In contrast to short-term fibroblast cell-lines, lymphoblastoid cell-lines (LCLs) are a minimally invasive source of germline material that can be maintained as long term culture, and which have proven to be a valuable model system for studying gene expression signatures in relation to genetic variation and external stimulants –. A recent study from our laboratory utilizing this model system suggested that post-irradiation (IR) gene expression data from LCLs derived from blood of patients with sequence alterations in BRCA1 and BRCA2, and from familial breast cancer patients without such alterations (BRCAX) has potential to predict BRCA1, BRCA2 and BRCAX mutation status with up to 62% accuracy . In view of improving prediction accuracy, especially between BRCA1 and BRCA2, we used expression arrays to assess the effect of the DNA damaging agents, IR and mitomycin C (MMC), at different time points, on cellular response in relation to mutation status. To facilitate analysis of the large number of treated LCLs, an RNA pooling strategy was implemented to reduce the number of microarray experiments by three-fold. Previous studies have used RNA pooling as a strategy to reduce the effects of biological variation in order to help identify key features that differ between biological class ,. We have therefore explored a similar approach in this study using patient derived LCLs as well as prior knowledge that LCL expression profiles are influenced by both genotype and exogenous factors. This strategy was shown to be effective in identifying genes dysregulated in response to DNA damaging agents. This study also demonstrated the effectiveness of RNA pools to compare the effect of various IR and MMC treatment regimes on the mRNA expression profiles of LCLs derived from BRCA1, BRCA2 and BRCAX cases for downstream detailed analysis of individual samples.
Effect of IR and MMC on global gene expression
To identify which treatment caused the greatest amount of change in gene expression levels, we first determined the number of genes that showed differential expression between pools for each treatment, particularly for BRCA1 versus BRCA2 and BRCA1 versus BRCAX (Figure 1). Using fold-change as a measure of differential gene expression revealed that the number of genes differentially expressed (>2-fold) between BRCA1, BRCA2 and BRCAX pools after IR was similar to that shown by the untreated controls (Figure 1A). However, significant differences in the expression of genes acting in the IR-induced ATM signaling pathway was observed between irradiated LCL pools compared to untreated pools (Figure S1), confirming inducement of an expression phenotype by IR. Of the four MMC treatments, the number of genes differentially expressed between pools was greatest when LCLs were treated with 1.2 µM MMC and the RNA isolated 1 hour post-treatment (Figure 1A). There is currently no canonical or consensus pathway based on MMC activity. It was therefore not possible to confirm the effects of this treatment by assessing expression phenotypes.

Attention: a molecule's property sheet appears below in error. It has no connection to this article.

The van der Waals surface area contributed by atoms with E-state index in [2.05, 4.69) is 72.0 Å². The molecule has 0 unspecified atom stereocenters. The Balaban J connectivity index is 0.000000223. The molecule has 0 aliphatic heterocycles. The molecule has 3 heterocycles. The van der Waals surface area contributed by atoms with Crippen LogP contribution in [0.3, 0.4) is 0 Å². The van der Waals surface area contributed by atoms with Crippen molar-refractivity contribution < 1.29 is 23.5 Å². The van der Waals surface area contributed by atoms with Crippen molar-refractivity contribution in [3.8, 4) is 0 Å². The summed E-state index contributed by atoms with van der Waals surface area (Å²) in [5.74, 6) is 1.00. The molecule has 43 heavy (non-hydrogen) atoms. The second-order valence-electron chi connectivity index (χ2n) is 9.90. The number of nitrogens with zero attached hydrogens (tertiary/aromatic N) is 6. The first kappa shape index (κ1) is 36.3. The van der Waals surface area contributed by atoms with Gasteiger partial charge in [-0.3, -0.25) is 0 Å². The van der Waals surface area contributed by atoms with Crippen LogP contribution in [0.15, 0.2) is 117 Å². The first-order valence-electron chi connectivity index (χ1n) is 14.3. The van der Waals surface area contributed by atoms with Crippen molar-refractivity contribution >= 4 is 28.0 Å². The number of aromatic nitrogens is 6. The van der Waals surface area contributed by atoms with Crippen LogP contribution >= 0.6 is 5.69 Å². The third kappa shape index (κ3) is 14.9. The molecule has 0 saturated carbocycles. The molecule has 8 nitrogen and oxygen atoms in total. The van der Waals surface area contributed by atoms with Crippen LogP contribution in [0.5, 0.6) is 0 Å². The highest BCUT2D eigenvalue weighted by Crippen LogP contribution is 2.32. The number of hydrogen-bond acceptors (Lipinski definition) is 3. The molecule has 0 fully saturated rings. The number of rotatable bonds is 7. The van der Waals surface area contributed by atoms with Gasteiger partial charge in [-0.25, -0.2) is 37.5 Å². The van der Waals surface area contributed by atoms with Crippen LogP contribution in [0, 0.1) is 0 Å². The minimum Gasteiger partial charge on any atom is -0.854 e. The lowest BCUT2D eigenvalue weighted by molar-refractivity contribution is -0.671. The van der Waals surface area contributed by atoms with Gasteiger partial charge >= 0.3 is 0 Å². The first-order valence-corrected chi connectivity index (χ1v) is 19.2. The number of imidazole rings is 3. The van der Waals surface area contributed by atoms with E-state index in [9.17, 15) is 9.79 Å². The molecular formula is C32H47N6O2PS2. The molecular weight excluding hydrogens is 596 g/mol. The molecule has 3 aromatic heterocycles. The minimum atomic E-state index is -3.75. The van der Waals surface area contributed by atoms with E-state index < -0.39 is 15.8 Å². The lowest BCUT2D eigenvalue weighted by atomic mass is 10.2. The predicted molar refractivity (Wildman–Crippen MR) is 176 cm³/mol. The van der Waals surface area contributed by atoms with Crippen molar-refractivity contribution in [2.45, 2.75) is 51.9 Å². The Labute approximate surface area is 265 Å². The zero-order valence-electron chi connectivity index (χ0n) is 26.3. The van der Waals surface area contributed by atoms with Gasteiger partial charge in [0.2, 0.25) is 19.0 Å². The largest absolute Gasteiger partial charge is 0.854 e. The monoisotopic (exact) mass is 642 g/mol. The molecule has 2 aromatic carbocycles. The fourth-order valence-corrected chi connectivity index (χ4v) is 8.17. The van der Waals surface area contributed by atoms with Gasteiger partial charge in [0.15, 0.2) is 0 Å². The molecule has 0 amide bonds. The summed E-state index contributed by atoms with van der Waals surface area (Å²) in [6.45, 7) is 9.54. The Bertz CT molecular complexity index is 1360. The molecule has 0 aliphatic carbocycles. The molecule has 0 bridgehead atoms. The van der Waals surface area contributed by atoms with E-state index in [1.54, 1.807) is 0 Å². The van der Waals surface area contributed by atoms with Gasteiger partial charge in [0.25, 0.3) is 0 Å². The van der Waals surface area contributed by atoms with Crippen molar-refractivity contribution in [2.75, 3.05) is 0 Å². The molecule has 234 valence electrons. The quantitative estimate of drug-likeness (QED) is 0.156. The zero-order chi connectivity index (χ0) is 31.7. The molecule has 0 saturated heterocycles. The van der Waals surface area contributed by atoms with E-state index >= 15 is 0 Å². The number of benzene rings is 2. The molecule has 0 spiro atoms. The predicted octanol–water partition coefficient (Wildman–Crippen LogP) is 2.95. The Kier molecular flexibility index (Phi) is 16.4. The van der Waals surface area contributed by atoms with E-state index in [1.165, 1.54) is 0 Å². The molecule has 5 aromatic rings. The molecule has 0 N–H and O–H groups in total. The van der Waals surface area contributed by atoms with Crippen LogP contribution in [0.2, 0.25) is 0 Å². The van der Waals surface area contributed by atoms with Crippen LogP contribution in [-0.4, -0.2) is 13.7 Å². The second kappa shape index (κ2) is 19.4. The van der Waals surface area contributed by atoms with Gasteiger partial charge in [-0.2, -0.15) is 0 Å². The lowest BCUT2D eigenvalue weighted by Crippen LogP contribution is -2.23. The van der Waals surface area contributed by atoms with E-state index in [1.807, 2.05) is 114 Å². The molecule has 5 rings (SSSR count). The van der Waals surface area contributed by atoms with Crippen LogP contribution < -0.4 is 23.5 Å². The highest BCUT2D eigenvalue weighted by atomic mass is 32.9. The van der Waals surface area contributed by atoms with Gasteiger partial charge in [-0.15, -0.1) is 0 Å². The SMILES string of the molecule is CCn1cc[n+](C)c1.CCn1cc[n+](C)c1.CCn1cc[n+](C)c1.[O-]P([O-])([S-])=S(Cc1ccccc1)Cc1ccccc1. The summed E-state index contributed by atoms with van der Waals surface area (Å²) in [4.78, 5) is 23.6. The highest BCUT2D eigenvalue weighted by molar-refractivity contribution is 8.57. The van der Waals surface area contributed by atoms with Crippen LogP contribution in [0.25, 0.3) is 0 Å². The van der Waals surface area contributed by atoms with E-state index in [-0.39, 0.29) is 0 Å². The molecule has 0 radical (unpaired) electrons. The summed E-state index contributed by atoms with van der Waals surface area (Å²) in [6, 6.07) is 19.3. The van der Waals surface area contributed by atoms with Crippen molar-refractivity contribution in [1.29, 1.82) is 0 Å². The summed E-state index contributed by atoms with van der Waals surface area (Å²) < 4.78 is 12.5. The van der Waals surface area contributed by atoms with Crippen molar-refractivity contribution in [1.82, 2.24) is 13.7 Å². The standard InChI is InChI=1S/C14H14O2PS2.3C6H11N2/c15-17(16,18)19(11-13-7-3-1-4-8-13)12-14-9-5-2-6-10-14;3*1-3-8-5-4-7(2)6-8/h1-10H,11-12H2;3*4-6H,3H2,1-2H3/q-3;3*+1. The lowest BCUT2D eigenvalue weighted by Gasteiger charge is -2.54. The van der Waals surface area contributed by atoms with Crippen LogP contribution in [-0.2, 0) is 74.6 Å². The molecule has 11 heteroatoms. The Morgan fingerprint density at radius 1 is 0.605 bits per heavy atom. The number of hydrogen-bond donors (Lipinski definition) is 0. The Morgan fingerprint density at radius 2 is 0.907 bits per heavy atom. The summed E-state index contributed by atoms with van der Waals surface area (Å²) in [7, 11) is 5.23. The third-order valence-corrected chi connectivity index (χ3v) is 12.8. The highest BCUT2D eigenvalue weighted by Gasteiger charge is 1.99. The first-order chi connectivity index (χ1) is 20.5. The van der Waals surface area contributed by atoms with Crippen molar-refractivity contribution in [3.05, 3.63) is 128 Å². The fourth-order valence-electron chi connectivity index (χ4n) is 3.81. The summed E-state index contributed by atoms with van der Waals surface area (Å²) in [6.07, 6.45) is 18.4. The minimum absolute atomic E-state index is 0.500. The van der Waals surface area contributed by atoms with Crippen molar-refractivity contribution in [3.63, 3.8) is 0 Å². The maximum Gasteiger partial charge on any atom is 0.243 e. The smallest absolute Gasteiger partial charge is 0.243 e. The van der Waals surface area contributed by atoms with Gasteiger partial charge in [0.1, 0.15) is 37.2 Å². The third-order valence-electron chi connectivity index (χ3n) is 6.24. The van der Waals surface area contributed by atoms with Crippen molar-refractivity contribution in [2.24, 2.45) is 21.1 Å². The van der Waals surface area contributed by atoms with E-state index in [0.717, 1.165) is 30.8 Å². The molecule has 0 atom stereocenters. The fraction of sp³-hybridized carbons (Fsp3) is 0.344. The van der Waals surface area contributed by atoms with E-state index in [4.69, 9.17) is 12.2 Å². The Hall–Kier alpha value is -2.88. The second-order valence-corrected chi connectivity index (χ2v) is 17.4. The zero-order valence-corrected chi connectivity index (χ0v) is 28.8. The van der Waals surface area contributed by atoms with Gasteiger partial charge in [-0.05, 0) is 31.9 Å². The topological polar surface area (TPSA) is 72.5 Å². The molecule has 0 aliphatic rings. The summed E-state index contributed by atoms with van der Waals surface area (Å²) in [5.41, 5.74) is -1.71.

Figure 1. Number of genes differentially expressed among BRCA1, BRCA2, and BRCAX.
Differential expression was determined by (A) fold-change (geometric mean of the expression ratios >2), and (B) statistical correlation using the F-test and alpha levels 0.05 and 0.01.doi:10.1371/journal.pgen.1000850.g001
Identifying which treatment produced expression change in the greatest number of genes was also carried out by performing an F-test separately for each gene and determining the number of genes differentially expressed with significance levels set at 0.05 and 0.01 (Figure 1B). LCLs treated with MMC showed the greatest expression change after 1 hour incubation, with a slightly bigger effect associated with 1.2 µM MMC versus 0.4 µM MMC, thus suggesting that MMC has a greater perturbation effect after the shorter incubation period (Figure 1B). A similar trend in the number of genes differentially expressed between classes was observed when the significance level was set at 0.001 (Data not shown). Overall, these results indicated that, of the treatments used, 1.2 µM MMC(T60) was most likely to induce gene expression profiles that differ significantly between BRCA1, BRCA2 and BRCAX LCLs.
Identification of MMC responsive genes that discriminate BRCA1, BRCA2, and BRCAX mutation type
To identify genes that would discriminate pools based on mutation status, three comparative analyses were performed to achieve three objectives. The first objective was to identify genes that were differentially expressed between BRCA1, BRCA2 and BRCAX pools treated with 1.2 µM MMC(T60). This analysis identified 699 genes that are able to discriminate pools based on mutation status (Figure 2A, Table S1). The second objective was to identify genes that were differentially expressed between treated 1.2 µM MMC(T60) and non-treated BRCA1, BRCA2 and BRCAX pools. The 1911 genes identified from this analysis were then characterized as MMC responsive (Figure 2A, Table S1). Combining these two analyses revealed 50 genes that classified pools based on mutation status and that are also MMC responsive (Figure 2A). The third objective was to identify genes that were differentially expressed between treated (1.2 µM MMC(T60)) and non-treated healthy control pools. This analysis was important to identify genes that are MMC responsive in healthy controls and therefore not specific for mutation status in BRCA1, BRCA2 and BRCAX pools (Figure 2A, Table S1). By combining the results of these three analyses, 36 genes were identified that are differentially expressed between BRCA1, BRCA2 and BRCAX pools, and are also MMC responsive in affected carrier pools but not in healthy controls (Figure 2A and 2B). As expected, supervised hierarchical clustering of 1.2 µM MMC(T60) treated and non-treated pools using the 36-gene list demonstrates a separation of treated pools based on mutation type, but no separation by mutation type was observed in untreated pools (Figure 2C). Likewise, there was no discrimination of treated and untreated healthy control pools (Figure 2C).